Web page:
Did I say "she"? Giving the game away. 

To continue reading, click here.

If, like some readers, you finish the column and want a little background on my unusual fondness for Carol Moseley Braun, you can find the details here.

Tuesday, September 11, 2018

White males up the ying yang

     People occasionally ask me to do stuff. Speeches, panels, appearances. Monday I was invited to judge a Halloween dog costume contest. For the second year. Of course I said yes.
     It doesn't happen a lot. I don't want to pretend I'm Malcolm Gladwell. From time to time, people ask. 
     And I try to comply, because it keeps me busy, gets me out of the house, and I suppose huffs a little air on my little flickering ember of local quasi-celebrity. Heck, sometimes they even pay me.
     Monday, besides the spooky pooch parade, someone who had asked me to appear at ... well, it seems some kind of story-telling evening related to a certain community. I don't think I'll say specifically which.  Draw the veil a little. The event takes place once a month at a North Side bar.
      Anyway, last December, this reader asks me to show up the next day to appear at the event. And I say, "Yeah, that's kinda short notice. Ask me another time."  
     Monday up he pops again, messaging on Facebook. The event is set for Nov. 6. Am I in? At first I think yes, sure, I'll show at up at your event. Then I look at the calendar. Nov. 6 is Election Day. Apt to be a busy time at the paper, not the evening I want to be sitting on a stool in a small club blinking into a spotlight. 
     I tell him we'll have to kick the can down the road again.
   "Pick a month to hold a slot," he urges. "There are a lot of white males wanting to tell stories to our audience. At one point I had white males booked for a year plus a wait list."
      I look at this remark and weigh my reaction. You're allowed to think about what you say before responding; too many people forget that. 
     What would YOU say?
     Should I point out the guy writing this to me is white? 
     He'd kinda have to be, wouldn't he?
     I decide to go the low-key route.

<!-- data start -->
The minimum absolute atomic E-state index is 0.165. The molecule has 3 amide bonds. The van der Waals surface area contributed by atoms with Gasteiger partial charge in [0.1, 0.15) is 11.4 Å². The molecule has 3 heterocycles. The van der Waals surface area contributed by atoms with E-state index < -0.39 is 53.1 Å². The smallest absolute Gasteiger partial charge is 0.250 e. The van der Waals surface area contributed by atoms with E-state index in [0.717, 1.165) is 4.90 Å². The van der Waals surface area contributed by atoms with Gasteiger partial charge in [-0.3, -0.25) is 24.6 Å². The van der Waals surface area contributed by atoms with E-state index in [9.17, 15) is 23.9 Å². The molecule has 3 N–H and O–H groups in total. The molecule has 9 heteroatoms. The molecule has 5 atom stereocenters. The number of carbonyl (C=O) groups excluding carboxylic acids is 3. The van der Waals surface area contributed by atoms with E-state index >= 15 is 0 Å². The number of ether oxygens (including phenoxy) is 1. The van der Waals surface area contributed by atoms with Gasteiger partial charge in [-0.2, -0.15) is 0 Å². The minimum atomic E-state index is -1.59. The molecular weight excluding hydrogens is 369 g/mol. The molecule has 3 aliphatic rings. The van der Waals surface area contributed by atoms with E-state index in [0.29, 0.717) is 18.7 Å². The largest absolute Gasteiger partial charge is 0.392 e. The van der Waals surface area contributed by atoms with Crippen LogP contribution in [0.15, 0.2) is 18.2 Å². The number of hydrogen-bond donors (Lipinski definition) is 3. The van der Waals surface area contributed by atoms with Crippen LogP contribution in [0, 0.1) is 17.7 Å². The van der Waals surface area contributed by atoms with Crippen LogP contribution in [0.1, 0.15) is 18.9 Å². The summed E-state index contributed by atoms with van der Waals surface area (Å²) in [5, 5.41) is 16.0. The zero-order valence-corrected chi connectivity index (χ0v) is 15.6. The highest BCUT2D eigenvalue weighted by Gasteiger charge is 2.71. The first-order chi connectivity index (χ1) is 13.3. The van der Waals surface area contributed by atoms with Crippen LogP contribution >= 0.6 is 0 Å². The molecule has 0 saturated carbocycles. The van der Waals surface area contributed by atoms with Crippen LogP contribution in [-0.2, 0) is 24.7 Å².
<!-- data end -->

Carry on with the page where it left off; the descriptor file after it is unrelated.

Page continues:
"Hmmm, put that way ... " I write. "If there's a glut, I can graciously yield the field."
     Okay, he replies.
     That might have been the end. But his remark simmered. Low-key is not my style.
     "I mean, I'm not corking up for it," I add. An obscure reference. Burnt cork. Like Al Jolson. Meaning: I'm not going to pretend to be black to do your event. I'm goading him, seeing how he reacts. Too many white guys indeed. We have to ration them.
     He doesn't reply to that. Maybe he doesn't get it. Instead, he again tries to nail me down for a future date. He wants a commitment. 
     I think some more.
     "I'll be honest, I find being put in the slurry of generic white people a little off-putting," I write. "If I said I had a lot of..." and here I plug in his particular group "angling for my attention, you'd feel ill-used. I understand white privilege, but at some point it becomes just another way to undercut somebody different from yourself. I was born white, I'm stuck with it."
     We went back and forth a bit. He did apologize if he offended me, and I said, no, not offended so much as surprised. We parted civilly, on good terms, which doesn't always happen.  A nice guy, trying to ensure a diverse group of presenters, albeit awkwardly. His goal was laudable: a diverse evening. Just not too heavy on the pale end of the spectrum. He wants me, but not too many guys like me, not all at once, since we can be overwhelming. Got it. 
     And yet. Maybe it's residual bitterness on my part from being designated the paper's poster boy for White Privilege. Maybe I have a little trouble seeing quotas as a positive sign of confidence from formerly-oppressed groups. Maybe this is fall-out from having an unapologetic bigot as president. "I can't do anything about Donald Trump, but I sure can do a whipsong on you." But I'm seeing more what I consider White People Suck messages. Which certainly has basis in the realm of historical fact regarding societies as a whole, while still being unfair applied to specific individuals, such as me. There's the issue of the group versus the individual. History notwithstanding, I'm just not ready to allow myself to be draped with the mantle of pale suckiness. An innocent black shopper feels rightly outraged if a store clerk follows him around the store, based on his own racial fears and pre-conceptions: why should I accept the blame for what other white people who are not me did or are doing?